In order to investigate a wider set of sensory modalities, along with the integration of multiple evolved circuits, FPTA circuits capable of voice recognition were evolved. The same basic evolutionary machinery, with the same parameter settings as used in the robotics experiments described above, was employed. This also allowed us to explore the applicability of the evolved FPTA approach to a different class of pattern recognition problems. The circuits were to identify the spoken words “Charge” and “Move.” The evolved circuit was then integrated with a target finding circuit to allow voice control of the robot: on the command “Move” the robot is to move around the environment performing obstacle avoidance, on the command “Charge” the robot should switch to target finding (the target nominally marks the charging station). Training audio samples were captured within 10 cm of a laptop microphone with a pop shield through a custom audio capture tool. The whole set of audio samples was normalised to 98% peak volume and underwent Fast Fourier Transform (FFT) encoding into six frequency buckets such that the maximum possible bucket amplitude results in a value of 5 (to match with max 5 V FPTA input). Buckets $f0$ to $f5$ were further amplified by experimentally derived values 13, 11, 40, 16, 34, and 40 to encourage typical voice frequency amplitudes to fill the voltage range. Frequency buckets were fed into pins 28, 36, 56, 40, 50, 53 and output was read from pin 44. Samples were activated in a random order during evaluation with random gaps in between following a normal distribution $N(10,1.5)$. There was no added delay between read/write cycles. Output was expected to be 5 V for “Charge” and 0 V for “Move” samples. Fitness $f$ was calculated using a reversed normalised sum of squared errors function:
$f=1-∑i=1i=n(Di-Qi)2n×25$
(11)
where $n$ is the total evaluation read/write cycle count (equal to the sum of samples and gaps), $Di$ and $Qi$ are desired and actual output at the $i$th evaluation cycle. For the word recognition task, word sample order variation does not have a large impact on fitness and inherent noise in the (physical) system dominates. This was mitigated by random FPTA reconfigurations between evaluations. Given that we cannot control the shape of inherent noise, some individuals might have “easier noise” than others. In the spirit of it being more important to rank individuals correctly rather than rushing to the next generation, during word recognition runs we start with $N=3$ evaluations of an individual's fitness $f$ and continue evaluating until we are 95% confident that $f$'s true mean lies within a $±5%$ range around our current estimate. After each evaluation, the 95% confidence interval is calculated for the series of fitness values gathered so far. If this is greater than the 5% of the mean of this series we continue evaluating until a maximum $N=25$ evaluations.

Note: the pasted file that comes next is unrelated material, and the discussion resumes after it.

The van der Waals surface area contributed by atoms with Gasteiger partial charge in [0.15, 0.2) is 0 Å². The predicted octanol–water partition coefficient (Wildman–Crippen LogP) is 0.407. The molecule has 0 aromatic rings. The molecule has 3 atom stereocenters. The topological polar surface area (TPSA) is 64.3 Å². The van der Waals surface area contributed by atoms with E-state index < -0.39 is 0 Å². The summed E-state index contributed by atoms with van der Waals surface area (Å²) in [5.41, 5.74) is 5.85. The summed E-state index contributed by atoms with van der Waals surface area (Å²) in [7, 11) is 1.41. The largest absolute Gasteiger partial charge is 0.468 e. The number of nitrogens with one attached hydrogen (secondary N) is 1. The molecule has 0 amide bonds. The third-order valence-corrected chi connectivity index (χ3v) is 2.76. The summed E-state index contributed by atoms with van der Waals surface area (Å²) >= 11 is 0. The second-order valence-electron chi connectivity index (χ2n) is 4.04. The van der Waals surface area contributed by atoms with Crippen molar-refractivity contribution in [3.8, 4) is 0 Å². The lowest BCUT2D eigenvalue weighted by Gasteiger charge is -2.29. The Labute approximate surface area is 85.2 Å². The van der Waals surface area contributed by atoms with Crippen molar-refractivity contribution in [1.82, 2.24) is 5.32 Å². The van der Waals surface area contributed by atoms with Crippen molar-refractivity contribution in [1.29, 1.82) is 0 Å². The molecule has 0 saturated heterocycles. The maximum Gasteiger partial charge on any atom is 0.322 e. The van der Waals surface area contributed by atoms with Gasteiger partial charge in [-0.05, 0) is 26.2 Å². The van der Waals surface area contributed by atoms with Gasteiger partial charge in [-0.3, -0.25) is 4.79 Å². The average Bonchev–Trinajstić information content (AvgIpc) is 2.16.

In a live setting, software automatically recorded audio samples above a certain amplitude threshold for chip input while chip output at 10-Hz refresh was monitored on a graphical output.

Fifty samples of Michael Garvie saying “Charge” and “Move” in varying tones of voice were used as the training set. In a typical run FPTA configuration evolved after 100 generations which matched the output well, as shown in Figure 12. Output voltage is between 4.5 and 5 V for “Charge” and between 0 and 0.5 V for “Move” in all but two cases—98% correct recognition. This configuration generalized well, responding correctly to $≈95%$ of live samples of Michael's voice. It was demonstrated in a live robot control setting by having the word recognition circuit trigger the activation of either a separate evolved obstacle avoidance controller (for “move”) or a visual target finding controller (for “charge”); see video at www.sussex.ac.uk/easy/research/ehw-vids. The circuit also generalized well to other voices not used in training: when the commands were given by I. Flascher and P. Husbands, whose voices have very different tones (and accents) to each other and Garvie, the robot responded correctly. Similarly successful voice recognition circuits were evolved on every one of 12 repeated evolutionary runs, demonstrating the robustness of the approach.